# long code starting with wifi_
$ connmanctl> connect wifi_xxx # choose the code for the desired network. You can tab-complete.
$ connmanctl> Ctrl+D
# This will show you the IP address assigned to the board by DHCP
$ ip a
Then, you can just ssh to the board from your host computer, and transfer files using scp / sftp. Besides root access, you can login as mind user (password: elk) which is the preferred one to run Sushi and other userspace applications.
Now finish with the command $ sudo elk_system_utils –remount-as-ro to set filesystem status back to read-only.
If your file system is read-only, you can temporarily give yourself write access to the partition for these changes to be stored:
$ sudo elk_system_utils --remount-as-rw
Otherwise, you will need to complete the steps above every time you power on the board.
Over a Serial Connection#
You can also connect through the serial tty using a UART-to-USB converter with an FTDI chip. Follow the instructions on the relevant development board hardware datasheet to see how to connect the pins, and then use a serial communication program such as PuTTY, minicom or picocom.
For example, on a host Linux / macOS machine:
# the TTL converter usually shows up under /dev/ with a name starting with tty
$ picocom /dev/ttyXXX -b 57600 -l
Note: For ElkPi image version 0.6.0 and below use 115200 as baudrate.
With a serial connection you can login and have full shell access to the board, but files need to be transferred over the network or using a USB storage device. It might be useful to use tmux (installed in the development images) as a terminal multiplexer when working in this way.
Monitoring Sushi Performance#
Given Sushi is running, to get a rough view of CPU performance, top, htop and similar Linux tools will only show you the amount of CPU used in non-RT tasks and not the real time audio processing. To see the CPU usage of RT tasks, use:
$ watch -n 0.5 evl ps -t
For a more fine-grained analysis, you can use Sushi’s gRPC api to query timing statistics of each track and plugin , or you can run Sushi with the –timing-statistics flag to get the results on a file.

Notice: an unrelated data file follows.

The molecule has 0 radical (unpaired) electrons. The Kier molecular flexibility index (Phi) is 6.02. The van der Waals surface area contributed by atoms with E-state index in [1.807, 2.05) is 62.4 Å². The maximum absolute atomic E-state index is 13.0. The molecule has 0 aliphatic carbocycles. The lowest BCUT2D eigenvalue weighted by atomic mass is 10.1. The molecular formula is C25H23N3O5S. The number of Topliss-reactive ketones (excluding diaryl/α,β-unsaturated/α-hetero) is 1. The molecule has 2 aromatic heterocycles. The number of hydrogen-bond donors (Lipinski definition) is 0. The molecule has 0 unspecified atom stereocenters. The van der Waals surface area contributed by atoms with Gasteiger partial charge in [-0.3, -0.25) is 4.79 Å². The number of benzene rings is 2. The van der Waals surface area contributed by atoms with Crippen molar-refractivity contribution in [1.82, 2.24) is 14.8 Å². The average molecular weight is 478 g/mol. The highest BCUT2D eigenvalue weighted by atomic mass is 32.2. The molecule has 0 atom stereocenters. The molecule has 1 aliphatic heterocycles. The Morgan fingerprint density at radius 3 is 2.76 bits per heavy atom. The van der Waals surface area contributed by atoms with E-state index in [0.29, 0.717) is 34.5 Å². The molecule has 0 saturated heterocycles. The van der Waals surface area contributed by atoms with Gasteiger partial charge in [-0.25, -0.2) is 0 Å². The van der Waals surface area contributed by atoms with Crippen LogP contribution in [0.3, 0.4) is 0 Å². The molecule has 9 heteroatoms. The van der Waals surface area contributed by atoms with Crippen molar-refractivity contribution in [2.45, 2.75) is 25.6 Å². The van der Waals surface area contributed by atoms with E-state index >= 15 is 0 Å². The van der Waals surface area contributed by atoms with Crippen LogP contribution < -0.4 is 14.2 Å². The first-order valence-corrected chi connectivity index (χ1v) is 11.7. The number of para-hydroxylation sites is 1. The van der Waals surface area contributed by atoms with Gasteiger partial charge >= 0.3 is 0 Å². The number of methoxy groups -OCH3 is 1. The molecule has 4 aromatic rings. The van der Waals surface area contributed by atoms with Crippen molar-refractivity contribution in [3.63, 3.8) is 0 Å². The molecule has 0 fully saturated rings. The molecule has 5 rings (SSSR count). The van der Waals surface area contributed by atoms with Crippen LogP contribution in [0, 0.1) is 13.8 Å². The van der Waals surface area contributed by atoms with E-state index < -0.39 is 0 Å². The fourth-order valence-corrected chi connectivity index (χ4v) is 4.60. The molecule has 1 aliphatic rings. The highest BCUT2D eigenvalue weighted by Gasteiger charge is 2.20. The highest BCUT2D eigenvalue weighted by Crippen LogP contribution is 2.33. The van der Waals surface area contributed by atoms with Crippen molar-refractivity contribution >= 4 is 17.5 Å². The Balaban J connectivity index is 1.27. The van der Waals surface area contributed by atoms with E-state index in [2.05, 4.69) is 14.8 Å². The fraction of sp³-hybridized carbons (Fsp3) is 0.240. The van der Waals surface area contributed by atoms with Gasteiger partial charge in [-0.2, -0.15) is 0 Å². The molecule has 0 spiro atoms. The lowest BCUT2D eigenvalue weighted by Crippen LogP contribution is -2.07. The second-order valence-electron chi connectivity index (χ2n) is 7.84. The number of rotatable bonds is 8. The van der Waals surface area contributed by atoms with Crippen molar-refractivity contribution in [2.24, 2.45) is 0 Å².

TODO: which file?
Software Update System#
Elk uses a modified version of swupdate for its update system, which has double responsibility of restoring the system after filesystem corruption, and of securely updating it.
Important note: as written in the Partition Layout section, your data in the mounted root partition will be lost after an update! Keep anything that you want to save under /udata.
Updating over Network (WiFi / Ethernet)#
Make sure your board is connected to the same local network as your computer. If you need to setup a network, check the relevant section.
Open a web browser and go to http://<your Elk Pi board ip address>:8080
You should see an Elk Audio OS update page. Just drag and drop the update file (.swu) or click in the middle to upload the file to start the update.
When the update is completed successfully, the page prompts a message that the board is restarting, but you need to power off the board manually from the board’s terminal (e.g. sudo poweroff).
Turn on the board. You should see the updated version number on the splash logo, and the rootfs partition will be switched.
Updating with an USB drive#
Elk updates are shipped in form of .swu files that can be put on a FAT32 formatted USB pendrive and inserted at any time.
The update starts automatically once the USB drive is inserted in any of the RPi slots and the red and green LEDs present on the ElkPi hat will blink at the same time.
Once the SWupdate is completed successfully, only the Green LED will be turned on.
If the SWupdate failed for any reason, then only the Red LED will be turned on.
In a failed SWupdate scenario, turn off the board and try again. If the problem persists, raise an issue on the meta-elkpi GitHub repository or ask on the forum.
Configuring Automatic Startup#
TODO: update [sensei deprecated!]
If you wish to have the board starting as an instrument automatically at startup, the suggested way is to use the systemD services that we provide.
Modify the file /lib/systemd/system/sushi.service to provide the path to your JSON configuration and, in case, additional environment variables or Sushi command line flags.
Similarly, you can modify /lib/systemd/system/sensei.service to provide the path for your SENSEI Json configuration.
If you want automatic connection to a MIDI controller, the easiest way is just to modify the controller number /name in the script /usr/bin/connect-midi-apps, which is started by the systemD service defined in /lib/systemd /system/midi-connections.service.
Enable both Sushi and the MIDI connection service typing (as root):
$ systemctl enable sushi
$ systemctl enable midi-connections
Sushi will still output its log file in /tmp/sushi.log. If you want to see the standard output as well, for example because you have put some debug printfs in your plugin, you can run journalctl -fu sushi (as root).
They can also be started temporarily with $ systemctl start sushi as any normal SystemD service.
Setting CPU Speed#
The default CPU speed for the Raspberry Pi is set to it’s highest possible setting by the Elk Pi OS. It may be not the highest CPU speed available but we set it to a reasonable value on the Raspberry Pi to avoid over temperature when working with an audio hat.
When running at that speed, there may be slightly more noise in the audio output, as well as more power drawn, and more heat produced.
If any of these are a problem for your particular application, we have included the option of swapping to a lower CPU speed with the command:
$ sudo elk_system_utils --set-cpu-speed min
The speeds supported are 800 and 1200 for the Pi4.
By simply typing:
$ sudo elk_system_utils
You will see all the options available on your current board.